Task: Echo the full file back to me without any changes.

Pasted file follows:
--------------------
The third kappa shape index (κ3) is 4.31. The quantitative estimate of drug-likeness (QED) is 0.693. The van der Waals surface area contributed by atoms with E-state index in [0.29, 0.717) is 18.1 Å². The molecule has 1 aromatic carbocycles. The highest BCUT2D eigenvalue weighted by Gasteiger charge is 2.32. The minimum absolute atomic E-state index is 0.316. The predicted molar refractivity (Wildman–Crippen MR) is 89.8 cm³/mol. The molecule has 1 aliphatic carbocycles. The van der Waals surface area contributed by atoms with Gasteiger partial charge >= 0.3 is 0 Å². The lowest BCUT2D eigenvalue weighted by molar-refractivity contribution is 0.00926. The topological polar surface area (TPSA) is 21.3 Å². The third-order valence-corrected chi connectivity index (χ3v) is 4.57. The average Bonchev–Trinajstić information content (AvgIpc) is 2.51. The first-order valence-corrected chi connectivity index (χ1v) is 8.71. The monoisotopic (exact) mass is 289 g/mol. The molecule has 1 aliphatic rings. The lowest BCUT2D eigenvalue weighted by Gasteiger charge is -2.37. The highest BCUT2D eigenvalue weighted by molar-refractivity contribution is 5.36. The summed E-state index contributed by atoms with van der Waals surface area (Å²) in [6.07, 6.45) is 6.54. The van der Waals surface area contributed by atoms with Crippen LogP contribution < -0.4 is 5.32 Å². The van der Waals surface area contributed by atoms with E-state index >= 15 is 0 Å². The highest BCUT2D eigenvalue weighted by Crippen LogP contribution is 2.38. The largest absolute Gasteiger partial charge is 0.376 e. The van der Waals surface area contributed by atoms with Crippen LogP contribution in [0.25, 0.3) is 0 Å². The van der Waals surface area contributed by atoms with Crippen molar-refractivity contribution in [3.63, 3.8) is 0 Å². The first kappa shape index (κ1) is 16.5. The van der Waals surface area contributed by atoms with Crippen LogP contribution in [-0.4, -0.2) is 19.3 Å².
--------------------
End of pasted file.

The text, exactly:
The third kappa shape index (κ3) is 4.31. The quantitative estimate of drug-likeness (QED) is 0.693. The van der Waals surface area contributed by atoms with E-state index in [0.29, 0.717) is 18.1 Å². The molecule has 1 aromatic carbocycles. The highest BCUT2D eigenvalue weighted by Gasteiger charge is 2.32. The minimum absolute atomic E-state index is 0.316. The predicted molar refractivity (Wildman–Crippen MR) is 89.8 cm³/mol. The molecule has 1 aliphatic carbocycles. The van der Waals surface area contributed by atoms with Gasteiger partial charge >= 0.3 is 0 Å². The lowest BCUT2D eigenvalue weighted by molar-refractivity contribution is 0.00926. The topological polar surface area (TPSA) is 21.3 Å². The third-order valence-corrected chi connectivity index (χ3v) is 4.57. The average Bonchev–Trinajstić information content (AvgIpc) is 2.51. The first-order valence-corrected chi connectivity index (χ1v) is 8.71. The monoisotopic (exact) mass is 289 g/mol. The molecule has 1 aliphatic rings. The lowest BCUT2D eigenvalue weighted by Gasteiger charge is -2.37. The highest BCUT2D eigenvalue weighted by molar-refractivity contribution is 5.36. The summed E-state index contributed by atoms with van der Waals surface area (Å²) in [6.07, 6.45) is 6.54. The van der Waals surface area contributed by atoms with Crippen LogP contribution < -0.4 is 5.32 Å². The van der Waals surface area contributed by atoms with E-state index >= 15 is 0 Å². The highest BCUT2D eigenvalue weighted by Crippen LogP contribution is 2.38. The largest absolute Gasteiger partial charge is 0.376 e. The van der Waals surface area contributed by atoms with Crippen LogP contribution in [0.25, 0.3) is 0 Å². The van der Waals surface area contributed by atoms with Crippen molar-refractivity contribution in [3.63, 3.8) is 0 Å². The first kappa shape index (κ1) is 16.5. The van der Waals surface area contributed by atoms with Crippen LogP contribution in [-0.4, -0.2) is 19.3 Å².